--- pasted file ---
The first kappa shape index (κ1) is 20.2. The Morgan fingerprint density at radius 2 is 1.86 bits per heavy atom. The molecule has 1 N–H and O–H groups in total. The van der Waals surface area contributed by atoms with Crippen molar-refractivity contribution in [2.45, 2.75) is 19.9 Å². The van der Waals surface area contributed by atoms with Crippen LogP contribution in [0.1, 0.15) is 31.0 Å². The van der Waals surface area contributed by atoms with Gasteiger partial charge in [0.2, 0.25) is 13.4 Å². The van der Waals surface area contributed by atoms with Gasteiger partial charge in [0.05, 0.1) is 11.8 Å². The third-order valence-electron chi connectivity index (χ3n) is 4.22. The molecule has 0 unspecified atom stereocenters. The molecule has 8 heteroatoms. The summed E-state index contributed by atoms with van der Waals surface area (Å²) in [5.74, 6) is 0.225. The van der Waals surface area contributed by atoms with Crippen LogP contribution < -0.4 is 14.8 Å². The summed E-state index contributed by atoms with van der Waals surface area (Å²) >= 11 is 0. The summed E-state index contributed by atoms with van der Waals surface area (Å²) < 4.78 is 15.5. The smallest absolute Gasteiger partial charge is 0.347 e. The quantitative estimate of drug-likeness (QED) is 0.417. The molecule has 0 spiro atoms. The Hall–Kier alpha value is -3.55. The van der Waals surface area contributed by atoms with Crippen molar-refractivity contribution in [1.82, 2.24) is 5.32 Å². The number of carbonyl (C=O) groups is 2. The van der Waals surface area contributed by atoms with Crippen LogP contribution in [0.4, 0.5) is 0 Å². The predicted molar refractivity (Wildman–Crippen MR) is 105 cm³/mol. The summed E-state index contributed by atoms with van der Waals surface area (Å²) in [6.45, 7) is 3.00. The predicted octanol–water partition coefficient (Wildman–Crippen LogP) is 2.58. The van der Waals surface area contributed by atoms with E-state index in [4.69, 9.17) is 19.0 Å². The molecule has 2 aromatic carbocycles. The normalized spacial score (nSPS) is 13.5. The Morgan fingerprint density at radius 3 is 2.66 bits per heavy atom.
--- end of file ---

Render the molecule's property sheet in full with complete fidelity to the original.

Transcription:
The first kappa shape index (κ1) is 20.2. The Morgan fingerprint density at radius 2 is 1.86 bits per heavy atom. The molecule has 1 N–H and O–H groups in total. The van der Waals surface area contributed by atoms with Crippen molar-refractivity contribution in [2.45, 2.75) is 19.9 Å². The van der Waals surface area contributed by atoms with Crippen LogP contribution in [0.1, 0.15) is 31.0 Å². The van der Waals surface area contributed by atoms with Gasteiger partial charge in [0.2, 0.25) is 13.4 Å². The van der Waals surface area contributed by atoms with Gasteiger partial charge in [0.05, 0.1) is 11.8 Å². The third-order valence-electron chi connectivity index (χ3n) is 4.22. The molecule has 0 unspecified atom stereocenters. The molecule has 8 heteroatoms. The summed E-state index contributed by atoms with van der Waals surface area (Å²) in [5.74, 6) is 0.225. The van der Waals surface area contributed by atoms with Crippen LogP contribution < -0.4 is 14.8 Å². The summed E-state index contributed by atoms with van der Waals surface area (Å²) >= 11 is 0. The summed E-state index contributed by atoms with van der Waals surface area (Å²) < 4.78 is 15.5. The smallest absolute Gasteiger partial charge is 0.347 e. The quantitative estimate of drug-likeness (QED) is 0.417. The molecule has 0 spiro atoms. The Hall–Kier alpha value is -3.55. The van der Waals surface area contributed by atoms with Crippen molar-refractivity contribution in [1.82, 2.24) is 5.32 Å². The number of carbonyl (C=O) groups is 2. The van der Waals surface area contributed by atoms with Crippen LogP contribution in [0.4, 0.5) is 0 Å². The predicted molar refractivity (Wildman–Crippen MR) is 105 cm³/mol. The summed E-state index contributed by atoms with van der Waals surface area (Å²) in [6.45, 7) is 3.00. The predicted octanol–water partition coefficient (Wildman–Crippen LogP) is 2.58. The van der Waals surface area contributed by atoms with E-state index in [4.69, 9.17) is 19.0 Å². The molecule has 2 aromatic carbocycles. The normalized spacial score (nSPS) is 13.5. The Morgan fingerprint density at radius 3 is 2.66 bits per heavy atom.